As a financial advisor, credibility is crucial to the advisor-client relationship; after all, if clients don’t believe the advisor’s advice is credible, then they’re not likely to follow through on it (and/or may not be willing to hire the advisor in the first place). Which, similar to professionals in other knowledge-based fields, often results in feeling the pressure to always have all the answers, and always have your own financial house in order… out of fear that a client may not trust and find credible the advice of an advisor who has made poor financial decisions themselves and hasn’t followed their own advice. Except the reality is that financial advisors are human beings too, we can all make mistakes, and in practice, it’s often our prior negative financial experiences as advisors that actually lead us to want to help others with their money in the first place. Which can actually make the financial advisor more authentic and relatable to clients who are experiencing similar challenges themselves!
In our seventh episode of “Kitces & Carl”, Michael Kitces and financial advisor communication guru Carl Richards sit down to debunk some long-standing myths around what it really means to be a “credible” financial advisor, why authentically owning up to your personal financial mistakes actually helps build trust and credibility (and might even end up helping you gain new clients), and why being relatable as a human being (who makes mistakes from time to time) may be one of the more important traits you can bring to the table as a financial advisor.
As a professional (whose fruits of that profession literally keep the lights powered on), one of the hardest things to do show your own vulnerability by admitting that you’ve made poor financial decisions yourself in the past, and/or don’t have all the answers to every question or problem. But the reality is that, if we can own up to our own poor financial decisions and mistakes that we’ve made along the way, both to ourselves and to our clients, it puts us in a much better position to meet our clients with empathy. Which in turn allows us to be less judgmental (and for clients themselves to feel less judged), and in a much better position to not only help them with the technical aspects of implementing the sound financial advice we give them, but to support their financial wellness as well (which is our ultimate goal in the end).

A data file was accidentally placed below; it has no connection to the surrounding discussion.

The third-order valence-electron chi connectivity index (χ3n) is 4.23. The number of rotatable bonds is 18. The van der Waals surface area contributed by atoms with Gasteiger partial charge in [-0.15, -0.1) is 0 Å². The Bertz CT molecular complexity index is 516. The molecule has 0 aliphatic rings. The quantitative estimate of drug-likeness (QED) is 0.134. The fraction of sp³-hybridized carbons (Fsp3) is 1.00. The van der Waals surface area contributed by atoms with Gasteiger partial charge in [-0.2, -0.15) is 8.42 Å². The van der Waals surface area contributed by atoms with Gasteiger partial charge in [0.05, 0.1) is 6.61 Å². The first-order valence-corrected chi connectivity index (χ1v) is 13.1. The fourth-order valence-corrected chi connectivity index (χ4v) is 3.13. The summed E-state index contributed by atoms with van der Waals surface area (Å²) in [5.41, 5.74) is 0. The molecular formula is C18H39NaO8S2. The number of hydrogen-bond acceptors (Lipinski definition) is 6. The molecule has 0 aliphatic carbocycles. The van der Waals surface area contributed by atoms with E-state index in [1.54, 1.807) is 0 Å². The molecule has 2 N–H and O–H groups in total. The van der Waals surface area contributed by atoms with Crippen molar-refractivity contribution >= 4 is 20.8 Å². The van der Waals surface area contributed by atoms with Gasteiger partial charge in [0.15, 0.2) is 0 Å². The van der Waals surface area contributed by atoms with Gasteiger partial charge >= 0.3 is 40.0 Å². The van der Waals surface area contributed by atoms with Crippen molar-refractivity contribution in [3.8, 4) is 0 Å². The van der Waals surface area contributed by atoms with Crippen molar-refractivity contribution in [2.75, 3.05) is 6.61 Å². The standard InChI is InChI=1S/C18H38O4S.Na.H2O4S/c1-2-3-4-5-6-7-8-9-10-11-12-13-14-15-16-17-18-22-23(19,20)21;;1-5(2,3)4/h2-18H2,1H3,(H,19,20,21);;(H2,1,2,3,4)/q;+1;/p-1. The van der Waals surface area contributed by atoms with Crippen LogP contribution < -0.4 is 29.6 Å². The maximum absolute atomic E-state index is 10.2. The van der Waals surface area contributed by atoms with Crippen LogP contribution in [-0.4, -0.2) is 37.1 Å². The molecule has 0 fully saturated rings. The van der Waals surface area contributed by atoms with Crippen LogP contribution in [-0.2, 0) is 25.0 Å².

Because to achieve that goal and get clients to be honest with us, and themselves, about what they really value so that we can help them apply their capital towards what’s most important to them, it’s crucial to make sure that clients can relate to us as advisors. Which often means trying to bring yourself off the “advisor pedestal”, and meeting your clients where they are. Getting clients to talk openly about the financial mistakes they’ve made isn’t easy, but if you are open to sharing your own story, then you can help make them feel more comfortable by making it clear that you aren’t sitting there judging them (because you’ve “been there”, too).
And while there is such a thing as “over-sharing”, the key point is that authentically and openly admitting that you don’t know everything, and don’t always make optimal financial decisions, can ultimately help the people that you want to serve, and by extension, strengthen you own credibility as a professional in the process. Because all that fear that you have about feeling judged if you own up to your mistakes is the exact fear that every client who comes into your office has about being judged themselves by someone who they (wrongly) think has all the answers.
Kitces & Carl Video Transcript
Michael: Welcome back, Carl.
Carl: It’s good to be here, Michael. It’s good to be here.
Michael: It’s good to be back. We are at episode 7. We are just…we are rolling now, and…
Carl: We are getting close to ten.
Michael: Yeah, we are climbing quickly towards ten. We’ll be there in a month or two, just chug, chug, chug right along. For this episode though, we’ve had some of these themes that we’ve touched on. You know, we did it back in episode 4 I think it was, and around social media and being authentic. And this is something that I know a challenge for me over the years. I know you’ve got your own history with it. This balancing act I think of between being authentic. I want to be my true self. I don’t want to put on a face sheen; I want to be myself and who I am and talk what I believe, and this pressure that I feel like we all have as advisers. You must be credible and act like a professional, whatever exactly acts like a professional means. You always, always, always have to act like a professional, which means, usually, this pressure that you have to always have all the answers, and you have to be perfect, right? You can never do anything wrong. You can never admit to your financial issues because that would undermine your credibility, right? Who wants to work with a financial adviser who had financial issues, or, you know, doesn’t do things the way everybody’s supposed to do them?